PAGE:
After a decade of buying pre-built laptops and computers from Dell, I grew tired of paying premium prices for computers that couldn't push all my favorite games to their full potential. I decided in November that I would learn to build my own gaming PC myself even if that included spending extra time researching on how to properly build and troubleshoot all possible hardware and software complications that I knew would probably arise due to my lack of experience. Thankfully I found The Tech Buyer's Guru's $1,500 High-End Gaming PC Build which made it straightforward and simple to buy all the parts I would need for amazing performance while gaming at 1080p.
Built: December 2015
As shown above, Allan came to TBG wondering if he could build a gaming PC that could out-run a standard off-the-shelf gaming PC. Turns out that's not such a hard thing to do! Allan already had a number of great components from a previous PC, and he realized he could re-use many of them to create the ultimate dual-card AMD Radeon Crossfire system without spending a ton of money. As he notes, he based his build on the $1,500 High-End Gaming PC Build, as of November 2015, but with TBG's help was able to incorporate parts he already had to end up with an even more powerful system. Below you can see Allan's complete parts list. As Allan hails from Toronto, we've included links to the products in both the U.S. and Canada when available.
- Processor: Intel Core i7-4790K (Canada)
- Motherboard: Gigabyte GA-Z97X-Gaming 5 (Canada)
- Video Card: Sapphire Radeon R9 390x Tri-X OC (Canada)
- Video Card 2: Sapphire Radeon R9 290 Tri-X OC from previous PC (Canada)
- Memory: Patriot 8GB (2x4GB) Viper III DDR3 2133 Low Profile Red Heatsink (Canada)
- Solid-State Drive: Crucial MX100 512GB from previous PC (Canada)
- Hard Drive: Western Digital WD5000AAKX from previous PC (Canada)
- Case: Rosewill Blackhawk (Canada)
- Power Supply: EVGA Supernova G2 850W (Canada)
- CPU Cooler: Thermalright True Spirit 140 BW Rev. A
- Operating System: Windows 10 Professional (Canada)
- Monitor: Dell ST2320L 23" LED from previous PC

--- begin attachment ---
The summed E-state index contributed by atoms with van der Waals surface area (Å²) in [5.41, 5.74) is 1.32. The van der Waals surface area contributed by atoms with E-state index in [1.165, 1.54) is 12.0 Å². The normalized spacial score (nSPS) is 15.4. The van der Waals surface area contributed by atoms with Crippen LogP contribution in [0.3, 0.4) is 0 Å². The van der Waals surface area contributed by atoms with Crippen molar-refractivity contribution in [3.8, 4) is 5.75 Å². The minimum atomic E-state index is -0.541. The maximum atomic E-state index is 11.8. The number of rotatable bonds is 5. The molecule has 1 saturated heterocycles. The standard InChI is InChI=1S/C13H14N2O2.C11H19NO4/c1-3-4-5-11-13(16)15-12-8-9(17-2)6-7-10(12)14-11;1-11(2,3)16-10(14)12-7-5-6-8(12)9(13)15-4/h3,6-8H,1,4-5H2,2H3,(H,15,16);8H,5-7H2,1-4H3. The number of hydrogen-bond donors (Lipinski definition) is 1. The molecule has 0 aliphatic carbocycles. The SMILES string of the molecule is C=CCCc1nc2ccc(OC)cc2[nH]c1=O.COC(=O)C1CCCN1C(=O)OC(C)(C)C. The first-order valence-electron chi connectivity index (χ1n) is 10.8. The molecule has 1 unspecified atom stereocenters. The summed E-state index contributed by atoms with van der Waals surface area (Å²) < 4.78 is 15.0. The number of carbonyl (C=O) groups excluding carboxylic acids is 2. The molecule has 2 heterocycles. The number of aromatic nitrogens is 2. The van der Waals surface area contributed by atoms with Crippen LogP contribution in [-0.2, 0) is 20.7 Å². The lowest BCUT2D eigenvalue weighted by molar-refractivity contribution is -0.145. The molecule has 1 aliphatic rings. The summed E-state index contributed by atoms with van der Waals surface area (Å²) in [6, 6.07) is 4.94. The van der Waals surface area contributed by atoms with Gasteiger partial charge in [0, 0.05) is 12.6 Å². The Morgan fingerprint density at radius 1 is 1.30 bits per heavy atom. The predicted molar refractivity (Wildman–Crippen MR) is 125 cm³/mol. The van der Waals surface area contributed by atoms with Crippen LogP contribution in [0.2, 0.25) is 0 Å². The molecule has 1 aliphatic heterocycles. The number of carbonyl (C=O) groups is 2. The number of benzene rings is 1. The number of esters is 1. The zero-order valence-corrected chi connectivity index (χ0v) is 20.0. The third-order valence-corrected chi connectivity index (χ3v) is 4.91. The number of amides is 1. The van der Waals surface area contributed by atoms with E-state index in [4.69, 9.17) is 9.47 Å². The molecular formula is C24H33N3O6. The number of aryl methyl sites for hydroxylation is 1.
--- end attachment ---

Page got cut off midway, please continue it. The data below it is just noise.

Allan actually started this system out with less lofty intentions. He didn't realize he could combine his existing Radeon R9 290 with a newer 390-based model, so he left the 290 out of the system when he purchased and installed the R9 390X. Well, the great thing about AMD's Radeon line is that it's extremely flexible in terms of the dual-card configurations it allows. Alas, Allan had purchased an EVGA Supernova G2 650W power supply for his new system, and while it was an excellent unit, it wasn't quite up to the task of powering two hot-running Radeons. So he exchanged it for the 850W version, and everything was smooth sailing from there.
Well, almost everything....
First Allan had to figure out how to handle the bulky cabling required to run a system like this. He passed along a humorous photo to show what things looked like before he got his build under control. Working on cable management can seem like a chore when you're itching to press the power button and just start having fun, but it pays off in the long run. It will increase airflow, reduce noise and temperatures, and also reduce the collection of dust. Plus once you have your cables under control, you can proudly show off your system! Note that he also had his CPU fan oriented in a sub-optimal fashion upon initial installation (you always want your CPU cooler fan blowing front front to back), so he had more than one reason to crack the case open to rework his system.
And rework it he did, ending up with the beauty you can admire below. Everything is in its place, and the case is packed full of nothing but power, ready to take on any gaming challenge.
He ran his R9 290 Tri-X at 1100 core, 5600 memory, and his R9 390X at 1100 core, 6000 memory. In case there's anybody out there wondering if this mixed Crossfire system, which we affectionately refer to as a "Frankenfire" system, can actually put out the frames, check out this monstrous 3DMark Fire Strike score:
For comparison, here's one of TBG's nearly identical systems, running a Core i7-4770K at 4.4GHz and a single Radeon R9 290 Tri-X at 1000 core, 5800 memory:
Yup, Allan has properly dusted us! Indeed, he's achieved over double the Graphics Score, showing that this unmatched pair of cards is running just fine. By the way, Allan passed along the following feedback about his experience using the system:
Almost two months later my new High-End Gaming Desktop has been working perfectly pushing every video game I've played to the limit with no drops in FPS in full 1080p. My next build will definitely be guided by Tech Buyer's Guru!
In the end, it seems Allan more than achieved his goals, and his system is a very fine example of the benefits of learning to build your own PC. You can mix and match components, combine old and new, and end up with something much more powerful than anything you'd find on store shelves, for a whole lot less money!